UAA Initiatives

Resources—Alaska Native Ways Of Teaching And Learning Faculty Intensive

- Stop Talking:  Indigenous Ways of Teaching and Learning and Difficult Dialogues in Higher Education
This book, co-authored by Aleut educator and faculty intensive co-designer Ilarion (Larry) Merculieff and project director Libby Roderick, describes the project and contains a multitude of reflections on Native ways of teaching and learning and difficult dialogues between Native peoples and academic communities. 

- Enduring Legacies Case Studies – Evergreen College
The Enduring Legacies Native Cases Project aims to develop teaching resources and culturally relevant curriculum in the form of case studies on key issues in Indian country. Key topics have been identified by Native leaders through a delphi process of brainstorming and prioritizing key issues affecting Native Americans.  Cases currently exist in the following disciplines:  Art , Biology, Business, Chemistry, Economics, Education, Environmental Studies, Ethics, Geology, Health, History, Management, Native American Studies, Natural Resources, Political Science, Public Administration, Social Work, Sociology, Women’s Studies

- Culturally Targeted Online Course Redesigns for English Composition and Research Writing:  A Case Study From the Enduring Legacies Case Study project
The Enduring Legacies Reservation-Based Project, now in its third year, supports Native American college students of a number of Pacific Northwest tribes.  This paper addresses the pedagogical and e-learning strategies applied to the culturally sensitive curricular redesigns for English Composition 1 and 2 (which involve essay writing and research writing respectively).  These are foundational and required courses for a number of degree programs and certificates. The curricular redesigns for both courses address issues of cultural sensitivity, learner focus, and strategy, and apply concepts of universal design for more effective learning for a wide range of learners. With the redesigns now in place for a year for the EC1 course and one quarter for EC2, some early findings have emerged as well. 

- Ford Foundation Alaska Native Teaching and Learning Course Portfolios

- “Do Alaska Native People Get Free Medical Care?”
(now “Alaska Native Issues and Cultures”)

- 2008/9 Books of the Year: “Alaska Native Peoples: A Call to Understanding”

- Alaska Native Knowledge Network
to join listserv: .(JavaScript must be enabled to view this email address)
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UAA Podcasts of Community Forums, Lectures, Debates
on Alaska Native Issues

(search archives for the sessions listed below)

- September 18, 2008
Dr. Ron Eglash: Complexity in Indigenous Knowledge

- January 14, 2009
The Future of Alaska Native Corporations

- February 4, 2009
Overcoming the Effects of Colonialism

- March 4, 2009
The Future of Subsistence

-April 8, 2009
The Future of Alaska Native Education

- February 6, 2009
Willie Hensley Memoir:  50 Miles from Tomorrow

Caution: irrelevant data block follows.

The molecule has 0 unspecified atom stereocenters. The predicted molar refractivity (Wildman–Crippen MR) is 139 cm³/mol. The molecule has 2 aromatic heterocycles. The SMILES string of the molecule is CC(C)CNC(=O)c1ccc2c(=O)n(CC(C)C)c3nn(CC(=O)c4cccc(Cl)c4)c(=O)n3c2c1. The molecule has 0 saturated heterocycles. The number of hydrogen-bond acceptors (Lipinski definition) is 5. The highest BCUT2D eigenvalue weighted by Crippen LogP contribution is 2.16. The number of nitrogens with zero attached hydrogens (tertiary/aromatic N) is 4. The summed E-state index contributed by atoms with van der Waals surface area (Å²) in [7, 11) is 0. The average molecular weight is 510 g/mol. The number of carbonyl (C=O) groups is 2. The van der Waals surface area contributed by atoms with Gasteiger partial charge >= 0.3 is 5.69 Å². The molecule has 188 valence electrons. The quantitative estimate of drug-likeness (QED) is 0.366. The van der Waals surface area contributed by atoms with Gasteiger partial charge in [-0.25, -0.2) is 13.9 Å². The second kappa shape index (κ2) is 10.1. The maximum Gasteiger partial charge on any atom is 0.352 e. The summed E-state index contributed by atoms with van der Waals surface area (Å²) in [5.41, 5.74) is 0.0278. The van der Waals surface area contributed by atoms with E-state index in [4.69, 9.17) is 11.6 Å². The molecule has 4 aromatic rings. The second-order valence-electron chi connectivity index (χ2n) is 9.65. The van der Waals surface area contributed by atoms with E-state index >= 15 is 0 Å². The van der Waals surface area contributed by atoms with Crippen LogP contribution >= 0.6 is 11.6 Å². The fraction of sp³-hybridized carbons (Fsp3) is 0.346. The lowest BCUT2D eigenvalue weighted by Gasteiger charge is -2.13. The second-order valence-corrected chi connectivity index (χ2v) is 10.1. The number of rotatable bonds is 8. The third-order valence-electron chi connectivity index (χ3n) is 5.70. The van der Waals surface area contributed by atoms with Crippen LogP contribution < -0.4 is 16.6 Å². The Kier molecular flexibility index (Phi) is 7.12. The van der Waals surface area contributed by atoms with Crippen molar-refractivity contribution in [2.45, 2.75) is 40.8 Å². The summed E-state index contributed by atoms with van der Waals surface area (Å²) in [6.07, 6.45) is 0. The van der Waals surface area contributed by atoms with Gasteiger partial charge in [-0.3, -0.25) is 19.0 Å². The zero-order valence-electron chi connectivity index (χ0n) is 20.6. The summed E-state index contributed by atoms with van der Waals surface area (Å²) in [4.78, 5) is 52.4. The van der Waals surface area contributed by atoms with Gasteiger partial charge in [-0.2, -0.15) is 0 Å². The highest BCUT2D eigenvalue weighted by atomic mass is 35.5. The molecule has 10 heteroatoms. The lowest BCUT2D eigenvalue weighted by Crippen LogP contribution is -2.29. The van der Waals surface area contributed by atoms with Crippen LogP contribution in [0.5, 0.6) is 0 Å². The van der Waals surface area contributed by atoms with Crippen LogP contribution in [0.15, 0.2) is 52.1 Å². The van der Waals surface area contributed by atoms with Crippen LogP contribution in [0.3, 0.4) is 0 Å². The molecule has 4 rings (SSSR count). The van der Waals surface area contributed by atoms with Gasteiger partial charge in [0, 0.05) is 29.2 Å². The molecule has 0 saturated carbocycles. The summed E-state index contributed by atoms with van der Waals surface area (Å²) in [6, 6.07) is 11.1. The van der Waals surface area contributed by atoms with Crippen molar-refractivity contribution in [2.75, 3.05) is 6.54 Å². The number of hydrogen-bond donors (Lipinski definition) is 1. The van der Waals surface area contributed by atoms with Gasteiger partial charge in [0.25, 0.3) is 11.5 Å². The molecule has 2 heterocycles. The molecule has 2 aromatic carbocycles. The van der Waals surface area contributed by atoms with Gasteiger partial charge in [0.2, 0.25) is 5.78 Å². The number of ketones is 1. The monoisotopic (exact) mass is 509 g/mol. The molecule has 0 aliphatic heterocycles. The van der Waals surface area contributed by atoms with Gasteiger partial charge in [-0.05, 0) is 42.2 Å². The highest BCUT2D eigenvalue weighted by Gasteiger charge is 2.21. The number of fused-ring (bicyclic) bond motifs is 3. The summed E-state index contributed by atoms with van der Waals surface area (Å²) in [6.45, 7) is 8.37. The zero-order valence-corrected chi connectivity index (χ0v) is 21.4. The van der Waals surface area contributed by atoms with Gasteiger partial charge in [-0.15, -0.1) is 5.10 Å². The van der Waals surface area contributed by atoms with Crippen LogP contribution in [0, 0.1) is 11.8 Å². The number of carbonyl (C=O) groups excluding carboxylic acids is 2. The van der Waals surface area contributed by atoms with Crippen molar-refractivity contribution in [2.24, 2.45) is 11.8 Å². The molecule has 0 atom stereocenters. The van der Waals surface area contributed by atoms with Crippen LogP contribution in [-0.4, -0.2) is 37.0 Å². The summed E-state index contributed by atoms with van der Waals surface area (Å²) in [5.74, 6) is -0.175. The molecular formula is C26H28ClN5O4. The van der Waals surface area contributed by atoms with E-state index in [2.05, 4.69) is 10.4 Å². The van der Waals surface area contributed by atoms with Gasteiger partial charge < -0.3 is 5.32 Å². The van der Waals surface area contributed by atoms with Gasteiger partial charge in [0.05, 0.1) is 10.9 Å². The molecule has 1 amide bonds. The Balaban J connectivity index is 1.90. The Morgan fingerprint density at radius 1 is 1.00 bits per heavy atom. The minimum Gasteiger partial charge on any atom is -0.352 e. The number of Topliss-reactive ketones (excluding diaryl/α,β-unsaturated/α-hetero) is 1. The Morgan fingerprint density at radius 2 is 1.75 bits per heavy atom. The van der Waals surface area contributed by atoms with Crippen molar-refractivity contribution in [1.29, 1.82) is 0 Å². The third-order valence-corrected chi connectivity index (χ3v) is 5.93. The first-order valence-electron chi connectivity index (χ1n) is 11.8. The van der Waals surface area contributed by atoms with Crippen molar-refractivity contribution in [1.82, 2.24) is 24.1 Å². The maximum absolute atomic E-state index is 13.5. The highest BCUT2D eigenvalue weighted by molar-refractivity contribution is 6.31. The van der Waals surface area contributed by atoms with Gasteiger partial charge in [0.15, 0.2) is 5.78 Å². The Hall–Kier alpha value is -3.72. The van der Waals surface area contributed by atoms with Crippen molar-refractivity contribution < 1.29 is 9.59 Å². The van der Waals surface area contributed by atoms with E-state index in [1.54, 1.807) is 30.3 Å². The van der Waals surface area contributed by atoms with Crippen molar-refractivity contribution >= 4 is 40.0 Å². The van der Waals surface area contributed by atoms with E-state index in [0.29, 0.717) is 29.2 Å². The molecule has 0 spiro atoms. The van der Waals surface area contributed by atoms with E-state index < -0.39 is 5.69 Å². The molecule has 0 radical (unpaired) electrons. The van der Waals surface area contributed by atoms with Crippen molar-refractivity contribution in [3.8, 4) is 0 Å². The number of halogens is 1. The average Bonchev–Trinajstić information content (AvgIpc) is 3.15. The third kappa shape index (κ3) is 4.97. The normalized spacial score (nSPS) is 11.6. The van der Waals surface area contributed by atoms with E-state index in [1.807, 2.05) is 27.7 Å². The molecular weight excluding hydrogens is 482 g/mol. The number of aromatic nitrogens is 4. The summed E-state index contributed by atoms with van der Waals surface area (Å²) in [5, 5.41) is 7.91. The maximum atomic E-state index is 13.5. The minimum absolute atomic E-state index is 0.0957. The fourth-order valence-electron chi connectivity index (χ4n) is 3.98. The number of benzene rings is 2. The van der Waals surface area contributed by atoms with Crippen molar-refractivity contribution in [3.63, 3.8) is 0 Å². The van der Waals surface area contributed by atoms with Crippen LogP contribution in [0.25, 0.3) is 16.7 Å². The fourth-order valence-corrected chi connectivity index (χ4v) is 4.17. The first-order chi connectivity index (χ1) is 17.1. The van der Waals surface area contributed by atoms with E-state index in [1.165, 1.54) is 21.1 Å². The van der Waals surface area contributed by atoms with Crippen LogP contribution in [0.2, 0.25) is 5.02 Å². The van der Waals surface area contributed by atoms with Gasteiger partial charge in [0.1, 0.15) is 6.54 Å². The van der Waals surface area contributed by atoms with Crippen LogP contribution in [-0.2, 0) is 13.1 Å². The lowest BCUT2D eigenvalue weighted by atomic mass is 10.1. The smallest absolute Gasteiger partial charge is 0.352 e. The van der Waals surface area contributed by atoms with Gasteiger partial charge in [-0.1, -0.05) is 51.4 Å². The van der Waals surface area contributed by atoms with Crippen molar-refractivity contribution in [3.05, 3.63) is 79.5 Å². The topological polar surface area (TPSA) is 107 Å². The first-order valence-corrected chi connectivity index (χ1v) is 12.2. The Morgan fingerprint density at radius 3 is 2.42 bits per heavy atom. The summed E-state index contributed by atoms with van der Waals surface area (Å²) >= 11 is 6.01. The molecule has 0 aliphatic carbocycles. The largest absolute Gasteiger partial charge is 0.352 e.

- February 23, 2009
Byron Mallot: Alaska and Alaska Natives: the Next 50 Years

- March 19, 2009
CAFE Public Policy Debate and Discussion:
“Should the state devote resources to sustain rural Alaska villages?”
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Curriculum

- Alaska Native Cultural Charter School

- Culturally Responsive Science Curriculum

- UAF Cultural Studies Center: Indigenous Higher Education Indigenous Institutes

- Culturally-Based Curriculum Resources – Alaska Rural Systemic Initiative
The underlying purpose of the Alaska Rural Systemic Initiative has been to implement a set of initiatives to systematically document the indigenous knowledge systems of Alaska Native people and develop pedagogical practices and school curricula that appropriately incorporate indigenous knowledge and ways of knowing into the formal education system.  The central systemic reform focus of the AKRSI strategy has been the fostering of connectivity and complementarity between two functionally interdependent but historically disconnected and alienated complex systems — the indigenous knowledge systems rooted in the Native cultures that inhabit rural Alaska, and the formal education systems that have been imported to serve the educational needs of rural Native communities.  Within each of these evolving systems is a rich body of complementary scientific and mathematical knowledge and skills that, if properly explicated and leveraged, can serve to strengthen the quality of educational experiences and improve the academic performance of students throughout rural Alaska.

- Self-Assessment for Cultural Standards in Practice

- Videos on Alaska Native Subsistence Way of Life
Many curricular resources, videos, and other materials.

- Cup’ik Curriculum by John Pingayak, with introduction
Part of the UAA Institute of Social and Economic Research (ISER) and UA Native Studies Curriculum Project

- Alaska Native Perspectives on Earth and Climate

- Alaska Native Science and Math Education
Resources to help make the teaching of science and math meaningful to Alaska Native students.

- Math and Science Activities using Indigenous Science and Mathematics
Dr. Ron Eglash: “Complexity in Indigenous Knowledge.” Indigenous knowledge is often associated with simple tasks—counting to 100 or making a box—but such stereotypes ignore the rich conceptual and material structures that have resulted from the co-evolution of native cultures and their environment. African fractals, Native American cybernetics, and indigenous nanotechnology are just some of the complex hybrids that emerge when we open up the space for more sophisticated models.
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More About Alaska Native Ways of Teaching and Learning Faculty Intensive

Background
The Design
Online Teaching Portfolios
Assessment

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